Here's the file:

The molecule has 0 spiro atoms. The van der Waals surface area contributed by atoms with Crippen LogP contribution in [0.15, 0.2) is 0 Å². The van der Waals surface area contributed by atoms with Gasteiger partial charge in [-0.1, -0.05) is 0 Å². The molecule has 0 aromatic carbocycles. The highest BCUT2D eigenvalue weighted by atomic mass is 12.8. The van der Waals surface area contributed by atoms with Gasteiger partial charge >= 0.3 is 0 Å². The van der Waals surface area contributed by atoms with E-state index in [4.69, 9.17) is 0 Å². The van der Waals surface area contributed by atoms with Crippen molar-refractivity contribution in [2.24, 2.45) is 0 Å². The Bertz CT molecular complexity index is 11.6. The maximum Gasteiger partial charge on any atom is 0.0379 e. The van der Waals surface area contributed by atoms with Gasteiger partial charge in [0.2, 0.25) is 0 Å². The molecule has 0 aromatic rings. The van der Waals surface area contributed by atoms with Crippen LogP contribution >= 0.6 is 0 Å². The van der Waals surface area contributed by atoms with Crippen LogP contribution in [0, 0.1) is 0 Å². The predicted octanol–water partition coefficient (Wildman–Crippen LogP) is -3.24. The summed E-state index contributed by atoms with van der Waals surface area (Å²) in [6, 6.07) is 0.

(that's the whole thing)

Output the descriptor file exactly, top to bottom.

The molecule has 0 spiro atoms. The van der Waals surface area contributed by atoms with Crippen LogP contribution in [0.15, 0.2) is 0 Å². The van der Waals surface area contributed by atoms with Gasteiger partial charge in [-0.1, -0.05) is 0 Å². The molecule has 0 aromatic carbocycles. The highest BCUT2D eigenvalue weighted by atomic mass is 12.8. The van der Waals surface area contributed by atoms with Gasteiger partial charge >= 0.3 is 0 Å². The van der Waals surface area contributed by atoms with E-state index in [4.69, 9.17) is 0 Å². The van der Waals surface area contributed by atoms with Crippen molar-refractivity contribution in [2.24, 2.45) is 0 Å². The Bertz CT molecular complexity index is 11.6. The maximum Gasteiger partial charge on any atom is 0.0379 e. The van der Waals surface area contributed by atoms with Gasteiger partial charge in [0.2, 0.25) is 0 Å². The molecule has 0 aromatic rings. The van der Waals surface area contributed by atoms with Crippen LogP contribution >= 0.6 is 0 Å². The van der Waals surface area contributed by atoms with Crippen LogP contribution in [0, 0.1) is 0 Å². The predicted octanol–water partition coefficient (Wildman–Crippen LogP) is -3.24. The summed E-state index contributed by atoms with van der Waals surface area (Å²) in [6, 6.07) is 0.